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Post-divorce Dilemmas Abound

 

December 1, 2005
Written by Staff at The Centre for Mediation & Dispute Resolution

Post-divorce Dilemmas Abound

The vast majority of individuals involved in divorce negotiations are eager for closure; even those who did not want the divorce come to yearn for finality of some kind. Yet, all too frequently, the issuance of a divorce decree does not bring closure; questions remain, and sometimes there are more than a few. The crucial question to be asked is how do former spouses deal with post-divorce conflicts? Over 50% of individuals with post-divorce issues return to court. Of the remaining 50%, some ignore the problem; some solve their own disputes; others seek help from any number of sources, including family and friends, therapists and mediators. In an effort to reduce the number of unresolved post-divorce conflicts, it is helpful to understand their commonalities, as well as to consider vehicles for dispute resolution. Let’s examine the most common post-divorce conflicts:

1. Parenting Issues

a.) Schedule Difficulties

b.) Relocation

c.) Other Parenting Issues

2. Payment for Weddings and Other Major Celebrations

a.) Difference in opinion on how to allocate costs between parents (e.g., 50/50 vs. proportionate to income or one parent pays)

b.) Difference in opinion on amount of money to be spent

c.) Difference in opinion on contributing to cost of wedding (to contribute or not)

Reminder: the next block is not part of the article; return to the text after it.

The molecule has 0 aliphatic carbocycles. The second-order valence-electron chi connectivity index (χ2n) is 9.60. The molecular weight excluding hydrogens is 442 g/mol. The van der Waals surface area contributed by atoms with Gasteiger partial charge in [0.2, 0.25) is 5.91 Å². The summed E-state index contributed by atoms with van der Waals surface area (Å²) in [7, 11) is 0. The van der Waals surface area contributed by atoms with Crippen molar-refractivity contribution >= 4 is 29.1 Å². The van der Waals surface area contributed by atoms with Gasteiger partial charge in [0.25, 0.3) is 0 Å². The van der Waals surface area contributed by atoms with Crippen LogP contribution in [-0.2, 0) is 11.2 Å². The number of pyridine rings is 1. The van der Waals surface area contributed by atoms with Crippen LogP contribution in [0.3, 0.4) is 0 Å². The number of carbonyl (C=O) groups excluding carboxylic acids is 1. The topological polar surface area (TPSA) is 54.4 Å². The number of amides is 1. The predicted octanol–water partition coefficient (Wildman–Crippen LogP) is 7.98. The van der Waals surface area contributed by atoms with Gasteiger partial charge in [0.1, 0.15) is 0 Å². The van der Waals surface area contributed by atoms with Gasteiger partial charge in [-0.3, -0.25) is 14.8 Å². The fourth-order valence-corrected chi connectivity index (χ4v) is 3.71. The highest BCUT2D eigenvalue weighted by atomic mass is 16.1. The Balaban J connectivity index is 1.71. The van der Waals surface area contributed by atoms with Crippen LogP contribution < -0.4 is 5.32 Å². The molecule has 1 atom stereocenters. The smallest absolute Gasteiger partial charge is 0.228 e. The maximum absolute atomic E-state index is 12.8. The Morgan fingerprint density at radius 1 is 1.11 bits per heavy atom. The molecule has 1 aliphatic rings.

3. Post-Secondary Education

a.) Difference in opinion on how much should be financed by parents and by children

b.) Difference in opinion on how much is affordable

4. Support Reductions/Increases

a.) Objective to reduce support due to custodial parent’s securing of employment

b.) Objective to reduce support due to payor’s decreased income

c.) Objective to reduce support due to alimony recipient’s living with a wealthy individual in his/her big house

d.) Objective to increase support due to payor’s increased income

e.) Objective to increase support due to recipient’s decreased income

f.) Objective to increase support due to recipient’s poor health

Interestingly, we are noticing an increase in the number of couples who enter mediation to resolve new issues and “dangling” old issues. What exactly is the appeal? The obvious answers center on efficiency: mediation is quicker, less expensive, and produces less stress. Then, too, mediation provides couples with a private, confidential forum, an environment far different than that of the court. But perhaps, most of all, a couple’s, even a former couple’s, decision to mediate represents a commitment to work together to resolve differences. This decision, in and of itself, launches participants in a new and different direction—one that focuses on problem solving in a pragmatic and collaborative forum. The need for future assistance may disappear, as individuals learn to resolve their own differences together without outside help. That is an achievement to be heralded.


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